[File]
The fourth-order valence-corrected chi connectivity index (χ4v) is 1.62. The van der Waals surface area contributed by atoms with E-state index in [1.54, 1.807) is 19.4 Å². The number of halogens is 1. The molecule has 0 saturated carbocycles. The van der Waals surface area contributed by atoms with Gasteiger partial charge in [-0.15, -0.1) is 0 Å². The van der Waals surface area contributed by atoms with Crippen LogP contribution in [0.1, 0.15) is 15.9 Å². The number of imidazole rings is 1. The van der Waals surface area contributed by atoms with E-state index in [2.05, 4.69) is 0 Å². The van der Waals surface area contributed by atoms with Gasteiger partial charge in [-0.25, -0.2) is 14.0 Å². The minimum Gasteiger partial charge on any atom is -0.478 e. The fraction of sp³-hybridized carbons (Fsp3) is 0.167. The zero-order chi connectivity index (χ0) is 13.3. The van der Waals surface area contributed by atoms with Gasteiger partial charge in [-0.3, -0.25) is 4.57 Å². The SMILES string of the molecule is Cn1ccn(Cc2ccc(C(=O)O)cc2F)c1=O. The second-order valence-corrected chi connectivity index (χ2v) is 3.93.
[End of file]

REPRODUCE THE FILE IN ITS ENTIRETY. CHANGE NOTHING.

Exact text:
The fourth-order valence-corrected chi connectivity index (χ4v) is 1.62. The van der Waals surface area contributed by atoms with E-state index in [1.54, 1.807) is 19.4 Å². The number of halogens is 1. The molecule has 0 saturated carbocycles. The van der Waals surface area contributed by atoms with Gasteiger partial charge in [-0.15, -0.1) is 0 Å². The van der Waals surface area contributed by atoms with Crippen LogP contribution in [0.1, 0.15) is 15.9 Å². The number of imidazole rings is 1. The van der Waals surface area contributed by atoms with E-state index in [2.05, 4.69) is 0 Å². The van der Waals surface area contributed by atoms with Gasteiger partial charge in [-0.25, -0.2) is 14.0 Å². The minimum Gasteiger partial charge on any atom is -0.478 e. The fraction of sp³-hybridized carbons (Fsp3) is 0.167. The zero-order chi connectivity index (χ0) is 13.3. The van der Waals surface area contributed by atoms with Gasteiger partial charge in [-0.3, -0.25) is 4.57 Å². The SMILES string of the molecule is Cn1ccn(Cc2ccc(C(=O)O)cc2F)c1=O. The second-order valence-corrected chi connectivity index (χ2v) is 3.93.